Typhoon kills four, disrupts holiday celebrations in Philippines
Typhoon Nock-Ten has killed at least four people in the Philippines’ east and is moving toward more-heavily populated regions near the country’s capital, Manila.
The typhoon slammed into the eastern Philippines on Sunday night, when it killed the four people. A farmer died when an uprooted tree fell on him in Quezon Province. Three other people, including a couple, were washed away and drowned in floodwaters.
On Monday, the typhoon began moving westward across mountainous and island provinces, damaging homes and installations, causing floods and mudslides, and uprooting trees. The provinces of Batangas and Cavite, south of Manila, where there is a huge population, are reportedly on the typhoon’s path.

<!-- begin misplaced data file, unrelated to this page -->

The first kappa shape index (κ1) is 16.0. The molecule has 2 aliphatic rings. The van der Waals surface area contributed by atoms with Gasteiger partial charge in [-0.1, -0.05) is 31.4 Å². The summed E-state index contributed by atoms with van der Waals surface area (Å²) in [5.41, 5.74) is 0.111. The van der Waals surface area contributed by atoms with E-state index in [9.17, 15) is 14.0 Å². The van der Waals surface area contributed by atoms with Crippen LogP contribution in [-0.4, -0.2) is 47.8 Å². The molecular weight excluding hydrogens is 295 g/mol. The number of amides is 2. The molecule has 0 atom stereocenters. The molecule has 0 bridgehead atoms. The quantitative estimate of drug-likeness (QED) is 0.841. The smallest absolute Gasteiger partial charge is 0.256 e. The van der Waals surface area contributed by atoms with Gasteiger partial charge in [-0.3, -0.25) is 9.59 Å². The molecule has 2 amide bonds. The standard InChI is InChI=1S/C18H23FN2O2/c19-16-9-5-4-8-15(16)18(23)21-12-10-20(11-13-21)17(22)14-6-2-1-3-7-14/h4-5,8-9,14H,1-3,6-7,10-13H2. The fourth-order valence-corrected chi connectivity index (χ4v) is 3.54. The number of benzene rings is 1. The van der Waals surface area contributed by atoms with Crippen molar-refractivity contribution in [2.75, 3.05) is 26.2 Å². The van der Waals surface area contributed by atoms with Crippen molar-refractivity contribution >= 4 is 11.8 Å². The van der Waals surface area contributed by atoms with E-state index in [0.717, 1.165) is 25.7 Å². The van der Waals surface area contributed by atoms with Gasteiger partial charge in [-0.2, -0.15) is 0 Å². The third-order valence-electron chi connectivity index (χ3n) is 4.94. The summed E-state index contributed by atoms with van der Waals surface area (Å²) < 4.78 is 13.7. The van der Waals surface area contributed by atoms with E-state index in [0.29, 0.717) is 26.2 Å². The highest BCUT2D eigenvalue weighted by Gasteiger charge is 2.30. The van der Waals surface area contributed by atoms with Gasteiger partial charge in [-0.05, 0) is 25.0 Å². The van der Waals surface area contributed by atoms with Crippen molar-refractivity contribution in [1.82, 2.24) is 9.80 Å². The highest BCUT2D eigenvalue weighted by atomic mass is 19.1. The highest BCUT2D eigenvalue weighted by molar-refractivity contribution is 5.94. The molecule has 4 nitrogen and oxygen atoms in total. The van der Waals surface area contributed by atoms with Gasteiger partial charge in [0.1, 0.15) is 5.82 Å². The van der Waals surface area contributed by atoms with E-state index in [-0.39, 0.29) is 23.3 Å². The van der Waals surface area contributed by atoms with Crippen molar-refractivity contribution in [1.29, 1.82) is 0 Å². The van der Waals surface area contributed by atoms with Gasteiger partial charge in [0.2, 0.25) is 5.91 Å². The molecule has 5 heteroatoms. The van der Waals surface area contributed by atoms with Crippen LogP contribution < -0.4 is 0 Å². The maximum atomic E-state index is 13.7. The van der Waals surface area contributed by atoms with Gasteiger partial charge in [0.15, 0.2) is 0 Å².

According to weather officials, the typhoon had weakened slightly on Monday but still had sustained winds of up to 130 kilometers per hour (kph) and gusts of 215 kph.
Nock-Ten, one of the strongest typhoons to hit the Philippines in the past years, spoiled Christmas Day celebrations in some parts of the country, where power and communication lines were cut and thousands of villagers and travelers were left displaced and stranded.
About 20 typhoons and storms hit the disaster-prone Philippines each year. In November 2013, Typhoon Haiyan struck the central Philippines with ferocious power, leaving more than 7,300 people dead or missing and displacing more than five million others.